Remote data transmission


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Remote data transmission ( DFÜ ) is the transmission of data between computers via a medium in which an additional communication protocol is used. Dial-up data transmission via the telephone network is most widespread . Other transmission media such as radio or light ( IrDA ) are also common.

In the German-speaking area, the much more narrowly defined Electronic Data Interchange (EDI) is called DFÜ in a more specific sense . Systems for the remote switching of systems and remote control devices of the BMSR can use standards from remote data transmission. Communication with a PC on the Internet is also a form of remote data transmission. In order to be able to transmit the data, they have to be suitably prepared for the medium. Special hardware is required for this , e.g. B. a modem or an ISDN card is necessary.

history

In the early days of remote data transmission, it was common to use floppy disks , magnetic tapes , punched tapes and to send these data carriers by courier (the so-called sneaker network ) to exchange data .

Electronic remote data transmission was initially also operated via special adapters on special data or telex lines, via teleprinters , but also via serial interfaces and analog telephone lines or via simple radio links . For this purpose, acoustic couplers that could be attached to a normal telephone receiver and later modems were used.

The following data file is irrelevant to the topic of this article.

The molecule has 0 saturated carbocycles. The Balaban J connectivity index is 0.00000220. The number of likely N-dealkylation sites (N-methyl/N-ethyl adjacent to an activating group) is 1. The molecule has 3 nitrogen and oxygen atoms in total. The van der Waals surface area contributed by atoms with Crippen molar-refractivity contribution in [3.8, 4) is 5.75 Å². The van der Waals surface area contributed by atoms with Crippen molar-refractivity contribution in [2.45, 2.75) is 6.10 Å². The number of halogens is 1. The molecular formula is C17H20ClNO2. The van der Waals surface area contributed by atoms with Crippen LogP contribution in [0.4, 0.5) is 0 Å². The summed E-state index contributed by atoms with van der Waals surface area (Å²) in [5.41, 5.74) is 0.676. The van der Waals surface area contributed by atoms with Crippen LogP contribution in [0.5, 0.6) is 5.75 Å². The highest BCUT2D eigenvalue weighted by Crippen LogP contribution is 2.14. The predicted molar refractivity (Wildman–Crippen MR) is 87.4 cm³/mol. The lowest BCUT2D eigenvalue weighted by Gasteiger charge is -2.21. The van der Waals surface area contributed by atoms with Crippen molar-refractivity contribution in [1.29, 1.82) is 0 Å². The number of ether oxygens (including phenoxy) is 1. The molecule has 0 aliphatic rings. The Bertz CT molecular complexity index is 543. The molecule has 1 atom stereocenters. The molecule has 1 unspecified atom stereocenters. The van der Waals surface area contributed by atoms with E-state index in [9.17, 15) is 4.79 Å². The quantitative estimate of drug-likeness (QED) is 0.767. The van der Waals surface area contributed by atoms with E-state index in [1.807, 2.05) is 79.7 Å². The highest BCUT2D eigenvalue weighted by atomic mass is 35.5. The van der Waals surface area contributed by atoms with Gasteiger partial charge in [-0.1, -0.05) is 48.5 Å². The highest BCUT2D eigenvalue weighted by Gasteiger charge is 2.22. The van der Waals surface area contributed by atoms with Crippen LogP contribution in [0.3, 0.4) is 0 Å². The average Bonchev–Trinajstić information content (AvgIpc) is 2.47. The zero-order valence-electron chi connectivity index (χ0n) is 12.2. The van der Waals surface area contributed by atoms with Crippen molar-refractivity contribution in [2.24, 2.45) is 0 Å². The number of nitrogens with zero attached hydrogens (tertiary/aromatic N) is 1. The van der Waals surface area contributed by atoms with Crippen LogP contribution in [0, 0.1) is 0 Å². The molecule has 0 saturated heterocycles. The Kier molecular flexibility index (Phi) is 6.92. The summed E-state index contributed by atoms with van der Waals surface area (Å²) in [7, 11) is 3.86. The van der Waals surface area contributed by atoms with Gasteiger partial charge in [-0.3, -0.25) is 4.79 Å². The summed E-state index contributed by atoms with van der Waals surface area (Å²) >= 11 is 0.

The EDI was also available to private users at the end of the 1980s with the local and global mailbox systems that were created, e.g. B. the FidoNet , the MausNet , Compuserve or the Datex-P are of great importance. Since 1988, the technical universities have provided students with an (external) login option to the computer centers via university access and, from 1989, also access to UseNet. At the beginning, these ports were designed for a transmission speed of 300 baud, so that students could use their access to the university data center from their home PC with a modem.

The first chat options were available in individual mailboxes, such as the WDR mailbox in Cologne and the Elsa mailbox in Aachen, since 1988. At that time, the maximum number of users in the chat was determined by the available ports, each of which was assigned to a different telephone number: In 1988, multi-user chat was only possible via a multi-port system.

Many of these systems later had a connection to the Internet via gateways , but were largely discontinued with the triumph of the Internet in the late 1990s.

Methods and transmission standards

See also

literature

  • Peter Welzel: Remote data transmission. Introductory basics for communication in open systems, Friedrich Vieweg & Sohn Verlag, Wiesbaden 1986, ISBN 978-3-663-00129-4 .
  • PF Kuhrt, R. Giesecke, V. Maurer: Remote data transmission. Springer Fachmedien, Wiesbaden 1966.
  • H. Hofer: Remote data processing. Branch office - remote data transmission - data center - operational processes, Springer Verlag, Berlin / Heidelberg 1973, ISBN 978-3-540-06139-7 .
  • Hubert Zitt: ISDN & DSL for PC and telephone. Verlag Markt + Technik, Munich 2005, ISBN 3-8272-6987-3 .
  • Key B. Hacker: Macintosh. A computer and its environment, Springer Fachmedien, Wiesbaden 1984, ISBN 978-3-528-04326-1 .
  • Harald Schumny: Signal transmission. Textbook of telecommunications with remote data processing. 2nd edition, Friedrich Vieweg & Sohn Verlag, Wiesbaden 1987, ISBN 978-3-528-14072-4 .

Web links

Wiktionary: data transmission  - explanations of meanings, word origins, synonyms, translations